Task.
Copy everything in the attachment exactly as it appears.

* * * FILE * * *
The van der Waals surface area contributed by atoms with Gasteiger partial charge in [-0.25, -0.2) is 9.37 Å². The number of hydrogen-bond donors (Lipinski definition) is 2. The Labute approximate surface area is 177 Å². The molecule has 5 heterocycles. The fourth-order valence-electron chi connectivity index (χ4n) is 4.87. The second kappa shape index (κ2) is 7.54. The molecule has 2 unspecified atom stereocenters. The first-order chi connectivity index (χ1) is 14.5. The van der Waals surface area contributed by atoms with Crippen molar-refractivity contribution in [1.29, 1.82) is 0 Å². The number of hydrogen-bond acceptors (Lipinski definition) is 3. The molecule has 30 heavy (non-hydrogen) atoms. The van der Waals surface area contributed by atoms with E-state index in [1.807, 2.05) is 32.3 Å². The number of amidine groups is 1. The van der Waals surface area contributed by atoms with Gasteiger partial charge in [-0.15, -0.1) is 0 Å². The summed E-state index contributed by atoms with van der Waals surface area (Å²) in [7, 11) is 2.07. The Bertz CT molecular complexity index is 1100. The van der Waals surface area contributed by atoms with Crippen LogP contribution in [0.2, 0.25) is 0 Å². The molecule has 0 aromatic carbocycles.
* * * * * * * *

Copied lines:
The van der Waals surface area contributed by atoms with Gasteiger partial charge in [-0.25, -0.2) is 9.37 Å². The number of hydrogen-bond donors (Lipinski definition) is 2. The Labute approximate surface area is 177 Å². The molecule has 5 heterocycles. The fourth-order valence-electron chi connectivity index (χ4n) is 4.87. The second kappa shape index (κ2) is 7.54. The molecule has 2 unspecified atom stereocenters. The first-order chi connectivity index (χ1) is 14.5. The van der Waals surface area contributed by atoms with Crippen molar-refractivity contribution in [1.29, 1.82) is 0 Å². The number of hydrogen-bond acceptors (Lipinski definition) is 3. The molecule has 30 heavy (non-hydrogen) atoms. The van der Waals surface area contributed by atoms with E-state index in [1.807, 2.05) is 32.3 Å². The number of amidine groups is 1. The van der Waals surface area contributed by atoms with Gasteiger partial charge in [-0.15, -0.1) is 0 Å². The summed E-state index contributed by atoms with van der Waals surface area (Å²) in [7, 11) is 2.07. The Bertz CT molecular complexity index is 1100. The van der Waals surface area contributed by atoms with Crippen LogP contribution in [0.2, 0.25) is 0 Å². The molecule has 0 aromatic carbocycles.